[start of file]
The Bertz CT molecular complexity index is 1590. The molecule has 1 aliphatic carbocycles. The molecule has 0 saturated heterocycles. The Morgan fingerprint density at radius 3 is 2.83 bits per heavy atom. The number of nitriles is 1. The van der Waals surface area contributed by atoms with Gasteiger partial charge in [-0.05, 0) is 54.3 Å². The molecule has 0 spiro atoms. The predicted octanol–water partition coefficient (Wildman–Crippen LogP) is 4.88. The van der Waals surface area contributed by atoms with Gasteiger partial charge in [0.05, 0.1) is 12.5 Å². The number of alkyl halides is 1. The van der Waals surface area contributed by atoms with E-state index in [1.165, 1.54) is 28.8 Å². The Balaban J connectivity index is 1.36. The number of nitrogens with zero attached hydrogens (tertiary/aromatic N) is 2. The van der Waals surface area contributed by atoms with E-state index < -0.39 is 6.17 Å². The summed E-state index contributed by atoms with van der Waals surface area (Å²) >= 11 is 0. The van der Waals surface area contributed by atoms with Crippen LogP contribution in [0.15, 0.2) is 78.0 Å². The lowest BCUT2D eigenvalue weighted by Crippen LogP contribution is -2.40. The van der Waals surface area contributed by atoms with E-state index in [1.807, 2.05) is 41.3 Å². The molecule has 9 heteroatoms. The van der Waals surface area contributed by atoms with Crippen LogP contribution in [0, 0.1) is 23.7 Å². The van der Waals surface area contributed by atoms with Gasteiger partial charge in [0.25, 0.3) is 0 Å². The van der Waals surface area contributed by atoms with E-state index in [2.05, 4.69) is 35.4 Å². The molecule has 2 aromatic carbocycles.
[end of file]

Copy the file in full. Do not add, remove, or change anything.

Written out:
The Bertz CT molecular complexity index is 1590. The molecule has 1 aliphatic carbocycles. The molecule has 0 saturated heterocycles. The Morgan fingerprint density at radius 3 is 2.83 bits per heavy atom. The number of nitriles is 1. The van der Waals surface area contributed by atoms with Gasteiger partial charge in [-0.05, 0) is 54.3 Å². The molecule has 0 spiro atoms. The predicted octanol–water partition coefficient (Wildman–Crippen LogP) is 4.88. The van der Waals surface area contributed by atoms with Gasteiger partial charge in [0.05, 0.1) is 12.5 Å². The number of alkyl halides is 1. The van der Waals surface area contributed by atoms with E-state index in [1.165, 1.54) is 28.8 Å². The Balaban J connectivity index is 1.36. The number of nitrogens with zero attached hydrogens (tertiary/aromatic N) is 2. The van der Waals surface area contributed by atoms with E-state index < -0.39 is 6.17 Å². The summed E-state index contributed by atoms with van der Waals surface area (Å²) >= 11 is 0. The van der Waals surface area contributed by atoms with Crippen LogP contribution in [0.15, 0.2) is 78.0 Å². The lowest BCUT2D eigenvalue weighted by Crippen LogP contribution is -2.40. The van der Waals surface area contributed by atoms with E-state index in [1.807, 2.05) is 41.3 Å². The molecule has 9 heteroatoms. The van der Waals surface area contributed by atoms with Crippen LogP contribution in [0, 0.1) is 23.7 Å². The van der Waals surface area contributed by atoms with Gasteiger partial charge in [0.25, 0.3) is 0 Å². The van der Waals surface area contributed by atoms with E-state index in [2.05, 4.69) is 35.4 Å². The molecule has 2 aromatic carbocycles.